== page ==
Threat Intel Model

Understanding the Levels of Cyber Threat Intelligence

Aug 12, 2023

The model for cyber threat intelligence levels can vary across different organizations and industries, so there isn’t a universally standardized model. Traditionally, the three-level model consisting of tactical, operational, and strategic threat intelligence has been more widely adopted.

Another popular model has four levels. The latter model includes technical threat intelligence and expands on the traditional model by incorporating a more granular level focused on technical aspects. Technical Threat Intelligence focuses on practical details and analysis, such as reverse engineering malware, network forensics, and vulnerability research.

Cyber Threat Intelligence Model
  1. Strategic Threat Intelligence: Shaping Organizational Strategy

Strategic threat intelligence provides a panoramic view of an organization’s threat landscape. Tailored for executive-level security professionals (CISO, CSO, CTO, CEO), it presents findings to help to decide on cyber goals for the organization, allocate enough resources and budget, select what should be a top priority, what people and skills are required for the team based on the risks the organization is facing. The goal is to empower decision-makers to steer the organization’s overarching strategy in response to the identified threats. This form of intelligence focuses on the broader trends and potential risks that could impact the business’s core operations and reputation.

  1. Operational Threat Intelligence: Deep Insights into Attack Operations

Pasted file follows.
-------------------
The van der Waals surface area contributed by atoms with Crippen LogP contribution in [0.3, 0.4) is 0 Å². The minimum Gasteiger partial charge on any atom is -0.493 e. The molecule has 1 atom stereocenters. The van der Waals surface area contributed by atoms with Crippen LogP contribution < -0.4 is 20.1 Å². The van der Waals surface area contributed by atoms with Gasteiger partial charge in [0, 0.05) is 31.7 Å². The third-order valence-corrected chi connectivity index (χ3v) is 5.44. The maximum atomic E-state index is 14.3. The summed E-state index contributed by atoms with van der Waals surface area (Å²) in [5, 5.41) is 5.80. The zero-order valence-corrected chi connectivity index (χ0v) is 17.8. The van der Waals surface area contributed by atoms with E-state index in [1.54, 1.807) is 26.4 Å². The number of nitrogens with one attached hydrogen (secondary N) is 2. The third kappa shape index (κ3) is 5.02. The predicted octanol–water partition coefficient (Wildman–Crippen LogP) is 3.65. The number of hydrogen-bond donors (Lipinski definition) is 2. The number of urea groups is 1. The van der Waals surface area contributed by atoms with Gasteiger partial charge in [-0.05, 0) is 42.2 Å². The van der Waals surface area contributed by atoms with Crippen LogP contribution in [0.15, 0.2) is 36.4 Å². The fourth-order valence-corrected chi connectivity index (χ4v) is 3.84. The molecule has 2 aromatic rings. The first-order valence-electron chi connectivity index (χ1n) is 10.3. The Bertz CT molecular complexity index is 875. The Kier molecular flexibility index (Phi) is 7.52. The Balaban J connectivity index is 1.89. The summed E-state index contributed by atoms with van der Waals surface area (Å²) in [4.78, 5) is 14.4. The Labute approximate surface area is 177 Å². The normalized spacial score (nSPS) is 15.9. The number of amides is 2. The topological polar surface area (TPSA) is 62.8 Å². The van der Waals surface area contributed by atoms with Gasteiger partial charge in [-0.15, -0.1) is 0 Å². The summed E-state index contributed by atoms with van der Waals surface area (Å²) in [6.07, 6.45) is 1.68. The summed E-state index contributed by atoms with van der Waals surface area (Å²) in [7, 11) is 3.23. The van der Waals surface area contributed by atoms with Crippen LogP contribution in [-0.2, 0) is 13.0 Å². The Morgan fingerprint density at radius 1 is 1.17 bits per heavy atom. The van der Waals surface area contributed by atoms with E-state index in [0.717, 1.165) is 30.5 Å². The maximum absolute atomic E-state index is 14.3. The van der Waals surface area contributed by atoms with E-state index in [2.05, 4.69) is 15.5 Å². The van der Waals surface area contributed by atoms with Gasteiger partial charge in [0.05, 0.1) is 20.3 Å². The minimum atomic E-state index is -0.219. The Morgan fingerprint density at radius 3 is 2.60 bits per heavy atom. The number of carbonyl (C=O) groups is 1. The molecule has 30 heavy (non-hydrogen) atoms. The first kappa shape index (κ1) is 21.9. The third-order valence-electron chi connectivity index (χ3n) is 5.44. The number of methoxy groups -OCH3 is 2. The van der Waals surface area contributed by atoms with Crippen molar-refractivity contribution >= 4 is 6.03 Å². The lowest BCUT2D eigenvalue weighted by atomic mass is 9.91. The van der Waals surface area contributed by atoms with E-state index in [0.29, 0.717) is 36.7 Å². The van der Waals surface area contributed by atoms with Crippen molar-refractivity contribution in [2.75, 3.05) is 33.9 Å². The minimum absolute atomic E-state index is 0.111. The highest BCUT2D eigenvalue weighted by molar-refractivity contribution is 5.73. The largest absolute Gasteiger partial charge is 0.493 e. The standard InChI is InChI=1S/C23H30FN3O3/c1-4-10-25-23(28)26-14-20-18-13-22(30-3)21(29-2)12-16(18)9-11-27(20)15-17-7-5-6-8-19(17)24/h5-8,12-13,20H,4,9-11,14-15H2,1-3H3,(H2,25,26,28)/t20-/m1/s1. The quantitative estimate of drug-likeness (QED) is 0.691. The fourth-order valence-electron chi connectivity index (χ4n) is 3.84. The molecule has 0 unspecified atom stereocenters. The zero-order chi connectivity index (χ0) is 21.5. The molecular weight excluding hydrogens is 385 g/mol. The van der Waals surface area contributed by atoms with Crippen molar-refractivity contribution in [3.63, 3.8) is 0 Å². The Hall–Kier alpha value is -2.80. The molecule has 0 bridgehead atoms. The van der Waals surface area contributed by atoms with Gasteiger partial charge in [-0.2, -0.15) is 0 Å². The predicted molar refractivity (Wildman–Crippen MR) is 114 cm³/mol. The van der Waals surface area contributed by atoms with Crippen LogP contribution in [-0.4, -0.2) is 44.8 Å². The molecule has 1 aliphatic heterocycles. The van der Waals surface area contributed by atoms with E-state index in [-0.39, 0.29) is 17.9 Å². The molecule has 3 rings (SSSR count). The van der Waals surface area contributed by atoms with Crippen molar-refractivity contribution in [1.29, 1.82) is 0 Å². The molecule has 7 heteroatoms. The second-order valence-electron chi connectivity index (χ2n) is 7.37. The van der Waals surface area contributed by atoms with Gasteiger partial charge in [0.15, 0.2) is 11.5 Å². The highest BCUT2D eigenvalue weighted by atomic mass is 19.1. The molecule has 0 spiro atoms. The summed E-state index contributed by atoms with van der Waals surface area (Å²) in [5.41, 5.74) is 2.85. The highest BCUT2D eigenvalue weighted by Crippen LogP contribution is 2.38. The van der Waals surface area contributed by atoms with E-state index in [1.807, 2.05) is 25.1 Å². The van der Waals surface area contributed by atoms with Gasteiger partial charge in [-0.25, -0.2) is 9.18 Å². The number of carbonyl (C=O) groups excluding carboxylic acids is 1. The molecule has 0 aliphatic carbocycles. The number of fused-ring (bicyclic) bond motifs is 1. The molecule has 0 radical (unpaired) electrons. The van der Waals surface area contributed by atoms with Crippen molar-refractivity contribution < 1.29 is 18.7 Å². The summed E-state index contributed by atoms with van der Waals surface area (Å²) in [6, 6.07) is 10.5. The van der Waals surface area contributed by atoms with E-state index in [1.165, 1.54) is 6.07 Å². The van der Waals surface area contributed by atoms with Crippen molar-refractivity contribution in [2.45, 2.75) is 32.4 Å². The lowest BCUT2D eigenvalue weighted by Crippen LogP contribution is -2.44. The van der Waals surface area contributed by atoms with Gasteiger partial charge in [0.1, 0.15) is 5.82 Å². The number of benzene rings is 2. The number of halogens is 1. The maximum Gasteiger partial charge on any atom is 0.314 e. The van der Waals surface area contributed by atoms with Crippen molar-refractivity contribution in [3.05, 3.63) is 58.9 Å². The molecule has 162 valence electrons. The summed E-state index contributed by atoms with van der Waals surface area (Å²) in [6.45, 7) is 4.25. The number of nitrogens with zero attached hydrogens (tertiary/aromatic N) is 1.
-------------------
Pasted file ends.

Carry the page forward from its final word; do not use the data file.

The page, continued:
This level focuses on the broader context of threats. Operational threat intelligence hones in on the operational aspects of attacks and behavior of attackers. It provides comprehensive insights into factors such as the nature, motive, timing, and execution methods of attacks. This type of intelligence often involves gathering information from hacker chat rooms and discussions online, often through infiltration. Due to its clandestine nature, obtaining operational intelligence can be challenging but immensely valuable.

  1. Tactical Threat Intelligence: Unveiling Threat Actors and Techniques

This level focuses on immediate threats and provides actionable information for security operations. Moving from the higher levels to the security team, tactical threat intelligence offers a more detailed perspective. It dives into specific details about threat actors, their tactics, techniques, and procedures (TTP). This intelligence helps security professionals understand the potential attack vectors, enabling them to build robust security strategies against these threats. By delving into the specifics of how attacks are carried out, the security team can take proactive measures to mitigate potential damages.

  1. Technical Threat Intelligence: Clues and Evidence for Analysis

Technical threat intelligence takes a more hands-on approach. It focuses on specific indicators of compromise (IoCs) or indicators of attacks (IoA) – the signs of an ongoing, historical, or potential attack. Security operations specialists scan for these IoCs and use them as the foundation for detection and understanding of attacks. It encompasses the examination of malware, vulnerabilities, exploit techniques, infrastructure details, and digital forensics data. This type of intelligence is geared towards cybersecurity professionals responsible for configuring, maintaining, and defending technical systems. The aim of technical TI is to provide actionable insights that enable these professionals to prevent attacks, proactively mitigate vulnerabilities, and respond effectively to emerging threats at the technical level.

Whether the three-level or four-level cyber threat intelligence model makes more sense depends on the specific needs and context of an organization. Some organizations may find the additional granularity of technical threat intelligence valuable, while others may prefer a more streamlined approach.

Ultimately, it’s essential to tailor the threat intelligence model to the specific requirements and objectives of the organization. The model should align with the organization’s risk appetite, available resources, and the nature of the threats they face.